English: I like the challenge of mysteries and the way that the storyline has some inherent motion toward resolving the crime. For a long time, I didn’t read mysteries because I thought I was supposed to try to solve them and I never could. Then a friend told me that solving them isn’t the point, it’s just fun to go along for the ride. After that, I fell in love with the genre. One of my influences is Robert B. Parker who, in his Spenser series, would choose an important social issue for each book, research it thoroughly and treat it thoughtfully without being preachy or heavy-handed. He was able to shine light on important issues and give his audience a glimpse of the realities faced by people in tough situations from youth gangs to prostitution, to gambling addiction. I want my books to provide a compassionate treatment of the real life challenges people face. You know? I’ve been there. I’ve struggled with lots of stuff. We all do. The more we can communicate and share our struggles the better. Penny isn’t me, but her emotions come from me. The books’ larger themes—do I need to earn the right to happiness? What does it mean to live an “ordinary life”? Those are questions I struggle with.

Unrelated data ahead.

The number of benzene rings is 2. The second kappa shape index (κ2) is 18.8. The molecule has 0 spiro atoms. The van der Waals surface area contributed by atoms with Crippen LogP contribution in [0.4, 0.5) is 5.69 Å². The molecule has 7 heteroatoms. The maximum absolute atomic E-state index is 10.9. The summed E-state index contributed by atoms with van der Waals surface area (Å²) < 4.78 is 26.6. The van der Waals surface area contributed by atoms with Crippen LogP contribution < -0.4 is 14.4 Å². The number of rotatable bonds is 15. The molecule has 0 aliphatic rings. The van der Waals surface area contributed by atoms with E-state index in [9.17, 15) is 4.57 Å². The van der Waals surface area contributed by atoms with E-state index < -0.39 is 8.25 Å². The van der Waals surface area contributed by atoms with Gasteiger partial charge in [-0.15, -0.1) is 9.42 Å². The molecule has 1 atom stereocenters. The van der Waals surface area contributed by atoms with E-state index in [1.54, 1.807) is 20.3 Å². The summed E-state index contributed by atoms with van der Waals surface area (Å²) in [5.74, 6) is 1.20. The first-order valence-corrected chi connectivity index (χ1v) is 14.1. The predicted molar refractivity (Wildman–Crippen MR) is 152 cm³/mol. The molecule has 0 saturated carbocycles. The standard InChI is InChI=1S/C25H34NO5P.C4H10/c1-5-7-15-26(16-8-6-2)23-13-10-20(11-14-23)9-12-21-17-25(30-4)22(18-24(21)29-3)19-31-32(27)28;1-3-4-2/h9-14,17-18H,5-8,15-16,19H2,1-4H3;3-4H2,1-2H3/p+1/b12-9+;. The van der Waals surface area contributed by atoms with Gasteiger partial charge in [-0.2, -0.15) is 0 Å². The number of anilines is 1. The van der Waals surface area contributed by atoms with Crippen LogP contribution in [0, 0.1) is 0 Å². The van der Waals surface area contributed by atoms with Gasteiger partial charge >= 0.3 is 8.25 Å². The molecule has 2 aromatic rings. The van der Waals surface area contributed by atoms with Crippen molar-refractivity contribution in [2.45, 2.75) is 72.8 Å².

Q: Describe your main character, the social worker.

English: Penny Wade is not exactly a model social worker. She has a big heart, a quick intelligence, and enduring dedication to helping others. But Penny struggles to get it all right. In “Ruby Milk,” she is new to social work, having moved over from her previous job in juvenile probation. She is trying to figure out how to prioritize her time when there are so many demands and so many people in need. Things get out of balance in Penny’s work life because she becomes very involved in helping a teenage girl, Dani, who believes her mom was murdered. Helping Dani not only impacts the rest of Penny’s job, it also brings up some painful issues from her past and complicates her attempts to figure out her love life. Poor Penny and her love life. Readers keep describing it as “a shambles”. I didn’t think it was that bad. I’m not sure what that says about me.